Retail news from around the globe
Amazon keeps shipping through crisis
Amazon is recommending that its employees around the world work from home this month if they are able to do so, but this does not include warehouse staff as the company intends to keep its deliveries rolling.
However, the company has also announced that all employees who are diagnosed with the coronavirus or put into quarantine will receive up to two weeks of pay, including part-time warehouse workers.
That pay is in addition to unlimited paid time off for all hourly employees through the end of March, which the company announced as a policy to its workers last week, reports the TechCrunch website.
The company also said it was setting up an Amazon Relief Fund, with a US$25 million initial contribution, to support delivery service partners and drivers along with Amazon Flex participants and seasonal employees.
“We continue to work closely with public and private medical experts to ensure we are taking the right precautions as the situation continues to evolve,” Amazon said in a statement.
Adidas, Puma sales collapse
As sporting events around the world are cancelled due to the coronavirus, German sportswear makers Adidas and Puma have reported a major collapse in sales in China which has begun to spread to other markets.
Adidas said it expected first-quarter sales to drop by up to €1 billion (almost $2 billion) in greater China, and an overall fall of more than 10 per cent, including a drop of about €100 million in Japan and South Korea, Reuters reports.
Adidas and Puma make almost a third of their sales in Asia. The region is also the main sourcing hub, with China a major producer of sport shoes, T-shirts and other athletic wear.
Puma has withdrawn its financial guidance to investors as it said it could not “quantify the negative effect” of the virus on sales and profits, the Guardian reports.
“Given the duration of the situation in China, the negative impact in other Asian countries and now also the spread to Europe and the US, we unfortunately have to conclude that a short-term normalisation will not occur,” Puma said.
Fils-Aimé joins GameStop board
Troubled US video games and electronics retailer GameStop has appointed former Nintendo America president Reggie Fils-Aimé to its board.
The company had been in steady decline for years as consumers turn to digital storefronts, but the bottom has dropped out of its stock price over the last year – from $US16 a share in January 2019 to less than $US5 by early 2020, according to the Business Insider website.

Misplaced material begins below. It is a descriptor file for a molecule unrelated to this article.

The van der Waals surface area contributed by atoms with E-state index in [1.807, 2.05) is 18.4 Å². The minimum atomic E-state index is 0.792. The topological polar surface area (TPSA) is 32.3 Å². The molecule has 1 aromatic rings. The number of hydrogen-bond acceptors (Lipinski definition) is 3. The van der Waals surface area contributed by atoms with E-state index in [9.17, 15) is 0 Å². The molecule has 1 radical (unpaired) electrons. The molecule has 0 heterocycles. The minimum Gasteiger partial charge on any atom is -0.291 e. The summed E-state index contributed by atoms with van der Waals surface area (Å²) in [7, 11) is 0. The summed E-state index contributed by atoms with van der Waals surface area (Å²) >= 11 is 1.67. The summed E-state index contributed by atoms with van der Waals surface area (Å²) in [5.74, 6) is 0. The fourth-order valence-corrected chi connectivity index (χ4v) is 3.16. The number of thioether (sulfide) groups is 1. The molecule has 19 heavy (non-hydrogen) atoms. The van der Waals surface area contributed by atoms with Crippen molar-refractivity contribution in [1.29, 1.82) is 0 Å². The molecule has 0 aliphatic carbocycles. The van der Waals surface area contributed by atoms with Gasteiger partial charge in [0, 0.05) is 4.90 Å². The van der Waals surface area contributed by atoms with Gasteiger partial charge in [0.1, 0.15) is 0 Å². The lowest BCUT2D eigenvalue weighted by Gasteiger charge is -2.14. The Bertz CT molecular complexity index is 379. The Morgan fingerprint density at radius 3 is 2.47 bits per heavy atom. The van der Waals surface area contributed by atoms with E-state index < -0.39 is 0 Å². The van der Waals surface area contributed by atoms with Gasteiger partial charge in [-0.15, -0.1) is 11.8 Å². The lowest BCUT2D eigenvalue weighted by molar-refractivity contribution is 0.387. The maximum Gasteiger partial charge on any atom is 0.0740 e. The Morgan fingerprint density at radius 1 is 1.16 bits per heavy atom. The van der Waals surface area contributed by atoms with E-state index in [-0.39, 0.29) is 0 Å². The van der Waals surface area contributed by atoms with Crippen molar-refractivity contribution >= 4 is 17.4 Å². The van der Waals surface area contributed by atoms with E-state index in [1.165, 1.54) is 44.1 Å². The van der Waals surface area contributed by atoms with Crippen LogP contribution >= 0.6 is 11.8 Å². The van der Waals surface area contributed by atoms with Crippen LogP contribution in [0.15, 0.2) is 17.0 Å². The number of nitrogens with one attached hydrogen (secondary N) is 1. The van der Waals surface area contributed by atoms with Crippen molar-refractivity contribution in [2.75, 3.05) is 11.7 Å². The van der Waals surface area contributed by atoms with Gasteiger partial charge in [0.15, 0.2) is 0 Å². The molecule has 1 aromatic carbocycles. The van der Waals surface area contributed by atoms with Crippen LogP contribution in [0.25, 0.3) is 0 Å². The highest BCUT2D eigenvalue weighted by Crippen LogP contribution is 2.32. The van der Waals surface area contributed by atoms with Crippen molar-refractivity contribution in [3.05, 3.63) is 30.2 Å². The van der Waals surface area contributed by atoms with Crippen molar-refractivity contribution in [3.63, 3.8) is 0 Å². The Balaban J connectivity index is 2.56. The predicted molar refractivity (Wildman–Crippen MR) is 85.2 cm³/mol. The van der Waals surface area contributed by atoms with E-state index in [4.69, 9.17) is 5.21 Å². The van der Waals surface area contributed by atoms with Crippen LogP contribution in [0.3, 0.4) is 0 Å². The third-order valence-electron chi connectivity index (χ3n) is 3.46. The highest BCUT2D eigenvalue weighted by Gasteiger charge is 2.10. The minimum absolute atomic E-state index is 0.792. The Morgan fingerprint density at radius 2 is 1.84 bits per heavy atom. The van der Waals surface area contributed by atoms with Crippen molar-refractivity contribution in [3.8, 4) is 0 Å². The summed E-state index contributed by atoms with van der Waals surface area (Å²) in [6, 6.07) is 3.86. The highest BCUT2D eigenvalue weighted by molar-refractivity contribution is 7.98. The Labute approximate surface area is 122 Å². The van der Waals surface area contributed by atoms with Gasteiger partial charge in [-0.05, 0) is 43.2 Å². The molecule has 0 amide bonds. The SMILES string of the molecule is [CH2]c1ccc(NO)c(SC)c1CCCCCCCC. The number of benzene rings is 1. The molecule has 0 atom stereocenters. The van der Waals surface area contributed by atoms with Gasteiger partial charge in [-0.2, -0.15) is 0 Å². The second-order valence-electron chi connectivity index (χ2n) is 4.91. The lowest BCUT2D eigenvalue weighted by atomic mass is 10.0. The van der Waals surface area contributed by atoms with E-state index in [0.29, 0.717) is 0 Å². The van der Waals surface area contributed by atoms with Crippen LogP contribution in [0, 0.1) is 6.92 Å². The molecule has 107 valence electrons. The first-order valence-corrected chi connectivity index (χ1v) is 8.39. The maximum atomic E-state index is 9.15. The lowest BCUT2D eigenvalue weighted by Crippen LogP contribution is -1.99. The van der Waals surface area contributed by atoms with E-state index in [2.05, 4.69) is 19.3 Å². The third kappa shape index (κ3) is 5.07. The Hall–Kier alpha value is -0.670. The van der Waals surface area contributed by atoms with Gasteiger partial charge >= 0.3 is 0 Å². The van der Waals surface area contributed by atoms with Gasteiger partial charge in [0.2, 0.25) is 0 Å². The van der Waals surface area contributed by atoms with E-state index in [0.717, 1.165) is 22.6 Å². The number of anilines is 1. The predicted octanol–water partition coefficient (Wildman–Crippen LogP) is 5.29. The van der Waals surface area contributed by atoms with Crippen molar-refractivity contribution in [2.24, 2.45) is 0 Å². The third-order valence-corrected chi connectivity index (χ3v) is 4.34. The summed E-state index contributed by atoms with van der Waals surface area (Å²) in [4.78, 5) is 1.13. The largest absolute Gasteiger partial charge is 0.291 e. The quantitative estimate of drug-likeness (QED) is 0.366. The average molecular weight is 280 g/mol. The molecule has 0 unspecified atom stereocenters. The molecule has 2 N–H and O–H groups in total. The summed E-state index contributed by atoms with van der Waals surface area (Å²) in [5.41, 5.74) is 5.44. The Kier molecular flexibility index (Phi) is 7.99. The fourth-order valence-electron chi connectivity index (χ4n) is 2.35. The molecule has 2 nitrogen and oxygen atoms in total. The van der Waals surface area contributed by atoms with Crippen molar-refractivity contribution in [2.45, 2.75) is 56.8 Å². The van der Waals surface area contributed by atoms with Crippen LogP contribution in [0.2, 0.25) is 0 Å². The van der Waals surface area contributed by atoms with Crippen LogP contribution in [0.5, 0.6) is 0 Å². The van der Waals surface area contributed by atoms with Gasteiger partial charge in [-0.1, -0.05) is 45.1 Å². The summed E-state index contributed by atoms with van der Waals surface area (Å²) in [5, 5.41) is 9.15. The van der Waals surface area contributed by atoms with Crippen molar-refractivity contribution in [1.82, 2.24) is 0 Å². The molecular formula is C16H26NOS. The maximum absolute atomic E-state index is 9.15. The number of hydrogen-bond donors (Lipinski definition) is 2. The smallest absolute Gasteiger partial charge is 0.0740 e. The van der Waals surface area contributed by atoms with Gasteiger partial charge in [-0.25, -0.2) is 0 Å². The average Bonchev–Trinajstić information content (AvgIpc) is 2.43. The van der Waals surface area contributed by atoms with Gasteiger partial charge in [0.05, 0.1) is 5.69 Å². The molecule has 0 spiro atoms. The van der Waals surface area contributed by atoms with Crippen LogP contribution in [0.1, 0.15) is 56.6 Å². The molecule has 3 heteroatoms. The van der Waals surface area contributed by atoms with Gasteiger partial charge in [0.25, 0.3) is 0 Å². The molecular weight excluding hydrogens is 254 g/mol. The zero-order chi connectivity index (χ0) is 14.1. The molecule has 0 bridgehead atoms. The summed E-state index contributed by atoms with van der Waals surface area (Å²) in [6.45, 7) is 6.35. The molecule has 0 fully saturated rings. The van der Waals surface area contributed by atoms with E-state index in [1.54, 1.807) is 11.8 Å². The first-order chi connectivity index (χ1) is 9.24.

Fils-Aimé is well-known in the gaming sector, having brought success to Nintendo when he was at the helm from 2006 to 2019.
The appointment is part of a total refresh of the board, with two other appointees joining Fils-Aimé, while others have stepped down; six existing board members will be out by June 2021.
WH Smith hit by travel slump
As the coronavirus curbs travel, WH Smith’s stores in British airports have slumped by 35 per cent, potentially denting its profit by up to £40 million ($99.9 million) and revenue by £130 million this year, Reuters reports.
In the US and the rest of its international operations, including in Asia, the group now expects its second-half revenue to fall by around 20 per cent.
In recent years, WH Smith’s airport and railway station stores have driven growth for the company by offsetting declining sales at its high street stores.
Neil Wilson, chief analyst at Markets.com, told the UK’s This is Money website that US president Donald Trump’s latest European travel ban was going to be very damaging.
“[It] only makes things worse and threatens to make these estimates only partially reflective of the level of damage that could be done this year”, he said.
US workers fight for sick leave
A group of retail activists is seeking paid sick leave for McDonald’s workers on hourly wages as well as an update to safety protocols as fears grow about the coronavirus.
The group, Fight for $15, says that the company has not given sufficient guidelines or training about how to deal with the epidemic. Some workers say they cannot afford to take a day off when they are sick.
A McDonald’s statement said: “As we proactively monitor the impact of the coronavirus, we are continuously evaluating our policies to provide flexibility and reasonable accommodations.”
However, other fast food chains are responding quickly to the crisis. Darden Restaurants, the owner of the well-known Olive Garden and Bahama Breeze chains, has announced it will provide its hourly workers with paid sick leave starting this week.
And separately, Walmart has announced that employees will receive up to two weeks of pay in case of infection or if their store, club, office or distribution centre is quarantined.
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